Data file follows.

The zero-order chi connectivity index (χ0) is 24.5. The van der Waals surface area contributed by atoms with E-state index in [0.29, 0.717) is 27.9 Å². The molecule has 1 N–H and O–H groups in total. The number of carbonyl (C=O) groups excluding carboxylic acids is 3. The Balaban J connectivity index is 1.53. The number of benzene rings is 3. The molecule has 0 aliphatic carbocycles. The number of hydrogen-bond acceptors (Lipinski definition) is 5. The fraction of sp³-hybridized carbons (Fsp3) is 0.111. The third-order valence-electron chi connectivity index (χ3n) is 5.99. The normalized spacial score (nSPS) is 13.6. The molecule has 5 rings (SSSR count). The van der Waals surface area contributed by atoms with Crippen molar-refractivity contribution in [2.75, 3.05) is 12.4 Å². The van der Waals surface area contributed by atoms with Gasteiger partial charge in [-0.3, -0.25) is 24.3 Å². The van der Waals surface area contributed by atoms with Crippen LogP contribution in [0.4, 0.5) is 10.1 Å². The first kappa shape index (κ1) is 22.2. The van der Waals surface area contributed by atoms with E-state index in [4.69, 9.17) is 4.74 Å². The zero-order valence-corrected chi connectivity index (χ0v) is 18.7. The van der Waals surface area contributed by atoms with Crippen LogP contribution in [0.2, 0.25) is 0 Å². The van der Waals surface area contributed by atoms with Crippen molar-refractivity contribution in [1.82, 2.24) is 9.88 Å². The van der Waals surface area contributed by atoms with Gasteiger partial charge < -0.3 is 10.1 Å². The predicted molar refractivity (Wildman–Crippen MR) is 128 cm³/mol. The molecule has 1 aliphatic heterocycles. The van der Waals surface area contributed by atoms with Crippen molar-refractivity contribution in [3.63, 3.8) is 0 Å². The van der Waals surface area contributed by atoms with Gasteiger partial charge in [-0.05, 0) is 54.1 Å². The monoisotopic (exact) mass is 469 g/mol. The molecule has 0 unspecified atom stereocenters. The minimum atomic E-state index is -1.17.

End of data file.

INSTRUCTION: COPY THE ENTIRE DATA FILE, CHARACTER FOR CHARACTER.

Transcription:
The zero-order chi connectivity index (χ0) is 24.5. The van der Waals surface area contributed by atoms with E-state index in [0.29, 0.717) is 27.9 Å². The molecule has 1 N–H and O–H groups in total. The number of carbonyl (C=O) groups excluding carboxylic acids is 3. The Balaban J connectivity index is 1.53. The number of benzene rings is 3. The molecule has 0 aliphatic carbocycles. The number of hydrogen-bond acceptors (Lipinski definition) is 5. The fraction of sp³-hybridized carbons (Fsp3) is 0.111. The third-order valence-electron chi connectivity index (χ3n) is 5.99. The normalized spacial score (nSPS) is 13.6. The molecule has 5 rings (SSSR count). The van der Waals surface area contributed by atoms with Crippen molar-refractivity contribution in [2.75, 3.05) is 12.4 Å². The van der Waals surface area contributed by atoms with Gasteiger partial charge in [-0.3, -0.25) is 24.3 Å². The van der Waals surface area contributed by atoms with Crippen LogP contribution in [0.4, 0.5) is 10.1 Å². The first kappa shape index (κ1) is 22.2. The van der Waals surface area contributed by atoms with E-state index in [4.69, 9.17) is 4.74 Å². The zero-order valence-corrected chi connectivity index (χ0v) is 18.7. The van der Waals surface area contributed by atoms with Crippen LogP contribution in [0.2, 0.25) is 0 Å². The van der Waals surface area contributed by atoms with Crippen molar-refractivity contribution in [1.82, 2.24) is 9.88 Å². The van der Waals surface area contributed by atoms with Gasteiger partial charge < -0.3 is 10.1 Å². The predicted molar refractivity (Wildman–Crippen MR) is 128 cm³/mol. The molecule has 1 aliphatic heterocycles. The van der Waals surface area contributed by atoms with Crippen molar-refractivity contribution in [3.63, 3.8) is 0 Å². The van der Waals surface area contributed by atoms with Gasteiger partial charge in [-0.05, 0) is 54.1 Å². The monoisotopic (exact) mass is 469 g/mol. The molecule has 0 unspecified atom stereocenters. The minimum atomic E-state index is -1.17.